American Rosé: Pink, Patriotic and Pleasing
July 3, 2019
By Laura Bortolot
With the global meteoric rise of rosé over the past few years—with consumption up about 50% in 2017, it is the fastest-growing category in America—it was only a matter of time before American winemakers would come to the party with their own homegrown juice. Now more than ever, domestic bottlings show the diversity and flexibility of making rosé wines in the United States. Unfettered by appellation regulations that restrict much of the old world, American producers blend the grapes that do best in their vineyards, and enjoy the freedom to adjust tastes according to consumer preferences and fashion—even the localized weather and cuisine.
“Most people's impression was that domestic rosé was sweet: basically they thought of White Zin, and the only other rosé they thought of was from Provence,” said Kathleen Inman, winemaker at Inman Family Winery in Sonoma County.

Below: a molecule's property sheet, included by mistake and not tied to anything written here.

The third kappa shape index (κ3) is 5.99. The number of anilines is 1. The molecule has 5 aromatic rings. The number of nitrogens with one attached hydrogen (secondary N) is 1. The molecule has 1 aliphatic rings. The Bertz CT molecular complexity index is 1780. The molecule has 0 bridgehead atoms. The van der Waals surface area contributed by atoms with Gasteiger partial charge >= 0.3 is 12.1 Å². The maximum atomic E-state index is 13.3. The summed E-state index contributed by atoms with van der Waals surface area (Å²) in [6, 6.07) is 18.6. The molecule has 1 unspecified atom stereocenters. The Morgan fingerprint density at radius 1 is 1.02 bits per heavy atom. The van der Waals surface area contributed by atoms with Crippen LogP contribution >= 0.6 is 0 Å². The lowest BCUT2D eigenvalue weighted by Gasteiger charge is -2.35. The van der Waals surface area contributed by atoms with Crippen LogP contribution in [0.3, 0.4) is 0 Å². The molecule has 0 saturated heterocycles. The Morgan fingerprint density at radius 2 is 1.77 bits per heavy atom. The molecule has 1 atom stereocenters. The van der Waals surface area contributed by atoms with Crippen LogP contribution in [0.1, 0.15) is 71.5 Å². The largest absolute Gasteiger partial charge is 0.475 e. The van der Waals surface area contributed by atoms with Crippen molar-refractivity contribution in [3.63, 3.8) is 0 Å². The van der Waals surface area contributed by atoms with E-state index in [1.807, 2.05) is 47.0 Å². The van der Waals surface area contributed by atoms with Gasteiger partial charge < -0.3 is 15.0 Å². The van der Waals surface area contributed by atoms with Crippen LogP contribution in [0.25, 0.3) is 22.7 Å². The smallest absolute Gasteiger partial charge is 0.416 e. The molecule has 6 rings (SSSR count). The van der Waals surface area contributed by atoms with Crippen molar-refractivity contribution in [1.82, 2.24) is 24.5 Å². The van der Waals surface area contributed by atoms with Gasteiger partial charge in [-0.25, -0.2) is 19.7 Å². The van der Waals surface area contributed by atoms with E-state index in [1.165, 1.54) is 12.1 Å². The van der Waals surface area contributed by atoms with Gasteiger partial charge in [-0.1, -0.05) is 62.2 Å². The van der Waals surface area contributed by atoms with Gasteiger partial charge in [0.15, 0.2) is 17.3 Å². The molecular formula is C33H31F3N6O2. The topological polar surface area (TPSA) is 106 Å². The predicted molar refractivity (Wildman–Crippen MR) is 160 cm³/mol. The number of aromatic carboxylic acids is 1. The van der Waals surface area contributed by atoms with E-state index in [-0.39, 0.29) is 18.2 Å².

Inman Family “Endless Crush,” Sonoma County. This sustainable winery makes a trio of pretty-in-pink rosés made from Pinot Noir in three different parcels in the Russian River Valley. The unifying theme is a linear freshness and underlying tart red fruit. The savory Pratt Sexton Road expressed currents and wild raspberry and was elevated by bright garden notes. The OGV Estate hinted at exotic tropical fruits but kept its lightness with a citrus-driven streak of acidity, and the Pratt Vine Hill is aperitif-ready with hints of pink grapefruit giving over to white nectarines and other stone-fruits. SRP: line priced at $38